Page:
Updated: Feb 08, 2023
  • Author: Mustafa W Aman, MD; Chief Editor: Kurt E Roberts, MD  more...
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Strictures are focally narrowed segments of intestine that often result in bowel obstruction. A number of factors can lead to the development of strictures, such as inflammatory bowel disease, malignancy, infection, and prior operations.

Crohn disease is an inflammatory disorder in which transmural inflammation can occur anywhere in the gastrointestinal (GI) tract, and this often results in the formation of strictures. Several studies have reported that a high proportion of patients with Crohn disease require surgical intervention during their lifetime, with most studies citing numbers in the range of 70-90%. [1, 2, 3, 4]

Today, strictureplasty is a well-established surgical treatment for patients with Crohn disease. [5] It is a safe and effective procedure that preserves bowel length and averts metabolic sequelae associated with short-gut syndrome in patients with symptomatic obstructive Crohn disease. For Crohn disease of the jejunum, strictureplasty may be combined with resection of the affected segment. [6]

According to data from the American College of Surgeons National Surgical Quality Improvement Program (ACS-NSQIP), strictureplasty to treat Crohn disease is becoming less common; however, when the procedure is performed, postoperative rates of infectious complications and reoperation remain low. [7, 8]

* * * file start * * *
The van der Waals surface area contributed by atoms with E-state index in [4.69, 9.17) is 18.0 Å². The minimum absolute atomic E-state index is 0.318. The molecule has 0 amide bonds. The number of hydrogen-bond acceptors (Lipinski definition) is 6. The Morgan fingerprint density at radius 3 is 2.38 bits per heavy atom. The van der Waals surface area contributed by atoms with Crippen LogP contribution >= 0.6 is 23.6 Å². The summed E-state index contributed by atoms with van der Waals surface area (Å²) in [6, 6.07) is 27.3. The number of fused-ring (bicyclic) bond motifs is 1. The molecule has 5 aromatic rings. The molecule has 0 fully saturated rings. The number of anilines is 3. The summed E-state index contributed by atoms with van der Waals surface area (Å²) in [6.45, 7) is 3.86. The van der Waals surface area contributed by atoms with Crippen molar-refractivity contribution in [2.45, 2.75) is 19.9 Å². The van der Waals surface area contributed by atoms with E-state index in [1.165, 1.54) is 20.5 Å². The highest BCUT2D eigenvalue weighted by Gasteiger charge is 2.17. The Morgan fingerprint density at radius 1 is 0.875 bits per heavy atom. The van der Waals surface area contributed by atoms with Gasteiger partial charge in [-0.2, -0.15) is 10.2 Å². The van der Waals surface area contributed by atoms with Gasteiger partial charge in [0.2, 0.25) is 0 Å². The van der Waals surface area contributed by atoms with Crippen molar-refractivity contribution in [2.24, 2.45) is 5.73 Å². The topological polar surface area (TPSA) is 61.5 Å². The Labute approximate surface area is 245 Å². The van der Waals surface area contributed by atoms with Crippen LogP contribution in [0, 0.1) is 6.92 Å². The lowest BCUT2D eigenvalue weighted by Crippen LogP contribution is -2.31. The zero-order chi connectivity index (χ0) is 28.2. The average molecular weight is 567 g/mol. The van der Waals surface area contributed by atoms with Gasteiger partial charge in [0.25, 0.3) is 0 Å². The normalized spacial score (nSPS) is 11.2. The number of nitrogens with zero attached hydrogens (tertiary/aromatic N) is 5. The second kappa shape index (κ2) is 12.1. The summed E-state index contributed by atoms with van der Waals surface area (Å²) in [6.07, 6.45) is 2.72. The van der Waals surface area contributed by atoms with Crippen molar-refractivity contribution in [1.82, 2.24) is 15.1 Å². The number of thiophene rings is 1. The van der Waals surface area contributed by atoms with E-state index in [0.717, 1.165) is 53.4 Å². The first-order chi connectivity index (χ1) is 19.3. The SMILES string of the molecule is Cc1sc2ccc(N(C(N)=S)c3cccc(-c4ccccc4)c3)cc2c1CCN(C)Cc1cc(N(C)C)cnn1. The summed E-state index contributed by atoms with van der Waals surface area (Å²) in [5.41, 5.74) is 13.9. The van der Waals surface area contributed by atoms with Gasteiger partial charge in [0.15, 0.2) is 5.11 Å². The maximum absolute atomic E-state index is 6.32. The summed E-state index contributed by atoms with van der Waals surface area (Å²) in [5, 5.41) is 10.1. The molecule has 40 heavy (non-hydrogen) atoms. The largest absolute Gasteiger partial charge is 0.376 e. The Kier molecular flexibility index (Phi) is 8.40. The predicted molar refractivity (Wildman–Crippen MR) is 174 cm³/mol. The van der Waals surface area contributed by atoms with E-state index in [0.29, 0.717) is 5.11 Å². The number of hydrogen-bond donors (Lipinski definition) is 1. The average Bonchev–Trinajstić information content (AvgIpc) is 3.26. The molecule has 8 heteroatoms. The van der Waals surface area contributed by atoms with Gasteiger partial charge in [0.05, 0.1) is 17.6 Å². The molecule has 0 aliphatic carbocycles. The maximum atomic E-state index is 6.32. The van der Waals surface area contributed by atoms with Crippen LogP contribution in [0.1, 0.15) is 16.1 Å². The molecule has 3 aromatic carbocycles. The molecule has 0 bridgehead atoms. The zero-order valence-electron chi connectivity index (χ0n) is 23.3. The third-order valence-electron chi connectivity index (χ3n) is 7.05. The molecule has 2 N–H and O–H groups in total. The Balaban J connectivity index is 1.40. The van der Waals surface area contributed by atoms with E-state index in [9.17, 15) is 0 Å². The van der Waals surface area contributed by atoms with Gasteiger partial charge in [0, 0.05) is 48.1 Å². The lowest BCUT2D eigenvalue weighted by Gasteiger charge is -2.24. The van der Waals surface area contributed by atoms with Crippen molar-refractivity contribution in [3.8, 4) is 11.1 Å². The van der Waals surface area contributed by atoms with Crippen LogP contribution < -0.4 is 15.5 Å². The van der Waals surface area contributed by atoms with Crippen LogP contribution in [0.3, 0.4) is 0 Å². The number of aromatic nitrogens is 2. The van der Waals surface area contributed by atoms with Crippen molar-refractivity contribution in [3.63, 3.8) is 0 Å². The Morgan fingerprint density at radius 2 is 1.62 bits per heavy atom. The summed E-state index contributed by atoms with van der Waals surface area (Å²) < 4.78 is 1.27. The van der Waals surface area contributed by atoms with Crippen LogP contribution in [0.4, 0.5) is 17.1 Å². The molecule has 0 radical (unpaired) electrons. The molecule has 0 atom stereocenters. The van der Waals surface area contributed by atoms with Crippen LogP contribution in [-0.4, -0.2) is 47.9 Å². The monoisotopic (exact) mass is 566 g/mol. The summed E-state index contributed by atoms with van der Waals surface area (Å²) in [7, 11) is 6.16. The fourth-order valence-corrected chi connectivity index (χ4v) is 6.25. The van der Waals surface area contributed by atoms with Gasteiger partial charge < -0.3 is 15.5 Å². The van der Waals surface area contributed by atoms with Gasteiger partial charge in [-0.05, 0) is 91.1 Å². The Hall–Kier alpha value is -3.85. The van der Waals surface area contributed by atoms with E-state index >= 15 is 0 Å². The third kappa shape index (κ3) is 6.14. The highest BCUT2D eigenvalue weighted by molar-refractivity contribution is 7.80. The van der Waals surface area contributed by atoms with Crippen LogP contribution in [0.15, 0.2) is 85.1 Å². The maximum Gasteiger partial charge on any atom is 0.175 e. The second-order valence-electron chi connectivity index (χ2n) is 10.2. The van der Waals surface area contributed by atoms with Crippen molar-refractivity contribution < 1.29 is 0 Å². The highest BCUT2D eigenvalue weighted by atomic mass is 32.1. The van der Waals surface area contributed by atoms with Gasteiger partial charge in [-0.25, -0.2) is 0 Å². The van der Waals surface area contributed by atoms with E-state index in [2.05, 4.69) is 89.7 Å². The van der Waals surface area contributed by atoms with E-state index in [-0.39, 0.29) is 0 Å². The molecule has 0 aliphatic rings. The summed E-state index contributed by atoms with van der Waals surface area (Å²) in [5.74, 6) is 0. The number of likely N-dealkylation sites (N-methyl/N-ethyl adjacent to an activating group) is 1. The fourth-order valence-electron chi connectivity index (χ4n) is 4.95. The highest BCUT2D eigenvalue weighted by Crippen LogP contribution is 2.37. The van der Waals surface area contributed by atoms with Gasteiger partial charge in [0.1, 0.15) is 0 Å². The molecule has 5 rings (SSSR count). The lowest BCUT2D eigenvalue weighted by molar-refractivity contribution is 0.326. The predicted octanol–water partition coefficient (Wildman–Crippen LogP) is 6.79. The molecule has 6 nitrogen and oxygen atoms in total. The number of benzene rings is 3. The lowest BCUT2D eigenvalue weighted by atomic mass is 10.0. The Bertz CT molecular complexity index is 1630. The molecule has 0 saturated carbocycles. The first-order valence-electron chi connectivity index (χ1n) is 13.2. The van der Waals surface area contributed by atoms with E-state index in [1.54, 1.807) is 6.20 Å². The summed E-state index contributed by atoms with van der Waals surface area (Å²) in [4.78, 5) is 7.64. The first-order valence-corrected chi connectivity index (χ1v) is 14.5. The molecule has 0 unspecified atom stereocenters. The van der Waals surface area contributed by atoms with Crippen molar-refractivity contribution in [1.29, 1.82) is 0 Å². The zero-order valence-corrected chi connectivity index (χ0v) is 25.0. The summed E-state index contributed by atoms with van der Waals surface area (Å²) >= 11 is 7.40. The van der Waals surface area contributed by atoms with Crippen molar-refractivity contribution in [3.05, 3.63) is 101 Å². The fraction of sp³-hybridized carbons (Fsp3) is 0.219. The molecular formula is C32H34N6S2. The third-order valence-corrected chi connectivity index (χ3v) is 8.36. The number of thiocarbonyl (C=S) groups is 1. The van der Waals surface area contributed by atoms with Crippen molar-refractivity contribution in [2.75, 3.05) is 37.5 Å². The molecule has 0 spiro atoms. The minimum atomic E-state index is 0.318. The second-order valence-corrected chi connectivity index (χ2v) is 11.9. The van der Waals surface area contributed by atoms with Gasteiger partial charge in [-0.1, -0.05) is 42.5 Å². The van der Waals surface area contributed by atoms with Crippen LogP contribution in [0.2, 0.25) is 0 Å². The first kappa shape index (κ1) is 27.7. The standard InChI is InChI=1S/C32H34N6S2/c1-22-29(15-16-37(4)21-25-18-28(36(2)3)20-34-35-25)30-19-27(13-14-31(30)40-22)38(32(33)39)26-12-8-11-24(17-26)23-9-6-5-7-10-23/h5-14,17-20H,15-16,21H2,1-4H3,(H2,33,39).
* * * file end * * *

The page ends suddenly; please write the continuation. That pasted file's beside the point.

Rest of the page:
Endoscopic approaches to stricturotomy and strictureplasty have also been developed for treating strictures associated with Crohn disease. [9, 10]  A study by Sampietro et al found laparoscopic strictureplasty to be feasible and to have low morbidity in patients with complicated Crohn disease. [11]



Indications for strictureplasty include the following:

  • Multiple small-bowel strictures within a long segment of the bowel [3, 5]
  • Prior resection of more than 100 cm of small bowel
  • Rapid recurrence of Crohn disease with obstructive symptoms
  • Obstructing, fibrotic small-bowel stricture without associated sepsis


Contraindications for strictureplasty include the following:

  • Phlegmon, internal fistula, or perforation at the affected site [3, 5]
  • Stricture close to a planned anastomotic site
  • Multiple strictures within a short segment
  • Any stricture with evidence of dysplasia or malignancy


A meta-analysis by Yamamoto et al examined 1112 patients who underwent surgical treatment for strictures and found strictureplasty to be a safe and effective procedure for Crohn disease of the jejunum and ileum. [1] Although recurrence is a frequent problem in patients with obstructive Crohn disease, numerous studies have found that in most patients who underwent strictureplasties, recurrence occurred at nonstrictureplasty sites. [1, 12]